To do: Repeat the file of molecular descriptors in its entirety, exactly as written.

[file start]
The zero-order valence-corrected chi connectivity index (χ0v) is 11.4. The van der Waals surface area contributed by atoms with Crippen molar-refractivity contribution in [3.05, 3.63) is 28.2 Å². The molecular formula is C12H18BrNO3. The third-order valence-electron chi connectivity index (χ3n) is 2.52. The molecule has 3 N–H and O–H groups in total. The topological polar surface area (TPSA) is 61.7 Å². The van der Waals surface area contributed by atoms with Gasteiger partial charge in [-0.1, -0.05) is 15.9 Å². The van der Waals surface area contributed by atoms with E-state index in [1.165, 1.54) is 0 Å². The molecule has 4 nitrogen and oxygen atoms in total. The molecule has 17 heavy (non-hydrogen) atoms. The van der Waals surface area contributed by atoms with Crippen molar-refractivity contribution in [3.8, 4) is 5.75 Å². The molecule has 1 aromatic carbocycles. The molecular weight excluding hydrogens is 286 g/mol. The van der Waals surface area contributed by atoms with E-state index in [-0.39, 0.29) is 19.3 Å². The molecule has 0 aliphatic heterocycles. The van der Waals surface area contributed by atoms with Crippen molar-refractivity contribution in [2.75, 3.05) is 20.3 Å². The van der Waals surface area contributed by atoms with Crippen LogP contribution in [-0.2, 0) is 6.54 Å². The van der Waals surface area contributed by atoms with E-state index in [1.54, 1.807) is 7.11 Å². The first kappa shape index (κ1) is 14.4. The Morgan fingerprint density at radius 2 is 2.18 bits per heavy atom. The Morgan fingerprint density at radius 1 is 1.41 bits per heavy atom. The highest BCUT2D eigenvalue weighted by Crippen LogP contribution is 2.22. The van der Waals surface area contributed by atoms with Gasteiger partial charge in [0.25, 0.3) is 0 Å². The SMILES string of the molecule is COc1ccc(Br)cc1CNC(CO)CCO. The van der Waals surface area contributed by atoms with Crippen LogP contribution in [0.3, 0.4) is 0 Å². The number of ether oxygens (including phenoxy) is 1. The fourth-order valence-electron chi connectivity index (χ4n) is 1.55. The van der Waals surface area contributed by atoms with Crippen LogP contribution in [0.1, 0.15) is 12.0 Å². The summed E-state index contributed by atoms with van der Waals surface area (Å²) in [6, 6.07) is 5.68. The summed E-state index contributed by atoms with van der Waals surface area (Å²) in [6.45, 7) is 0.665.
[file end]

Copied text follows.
The zero-order valence-corrected chi connectivity index (χ0v) is 11.4. The van der Waals surface area contributed by atoms with Crippen molar-refractivity contribution in [3.05, 3.63) is 28.2 Å². The molecular formula is C12H18BrNO3. The third-order valence-electron chi connectivity index (χ3n) is 2.52. The molecule has 3 N–H and O–H groups in total. The topological polar surface area (TPSA) is 61.7 Å². The van der Waals surface area contributed by atoms with Gasteiger partial charge in [-0.1, -0.05) is 15.9 Å². The van der Waals surface area contributed by atoms with E-state index in [1.165, 1.54) is 0 Å². The molecule has 4 nitrogen and oxygen atoms in total. The molecule has 17 heavy (non-hydrogen) atoms. The van der Waals surface area contributed by atoms with Crippen molar-refractivity contribution in [3.8, 4) is 5.75 Å². The molecule has 1 aromatic carbocycles. The molecular weight excluding hydrogens is 286 g/mol. The van der Waals surface area contributed by atoms with E-state index in [-0.39, 0.29) is 19.3 Å². The molecule has 0 aliphatic heterocycles. The van der Waals surface area contributed by atoms with Crippen molar-refractivity contribution in [2.75, 3.05) is 20.3 Å². The van der Waals surface area contributed by atoms with Crippen LogP contribution in [-0.2, 0) is 6.54 Å². The van der Waals surface area contributed by atoms with E-state index in [1.54, 1.807) is 7.11 Å². The first kappa shape index (κ1) is 14.4. The Morgan fingerprint density at radius 2 is 2.18 bits per heavy atom. The Morgan fingerprint density at radius 1 is 1.41 bits per heavy atom. The highest BCUT2D eigenvalue weighted by Crippen LogP contribution is 2.22. The van der Waals surface area contributed by atoms with Gasteiger partial charge in [0.25, 0.3) is 0 Å². The SMILES string of the molecule is COc1ccc(Br)cc1CNC(CO)CCO. The van der Waals surface area contributed by atoms with Crippen LogP contribution in [0.3, 0.4) is 0 Å². The number of ether oxygens (including phenoxy) is 1. The fourth-order valence-electron chi connectivity index (χ4n) is 1.55. The van der Waals surface area contributed by atoms with Crippen LogP contribution in [0.1, 0.15) is 12.0 Å². The summed E-state index contributed by atoms with van der Waals surface area (Å²) in [6, 6.07) is 5.68. The summed E-state index contributed by atoms with van der Waals surface area (Å²) in [6.45, 7) is 0.665.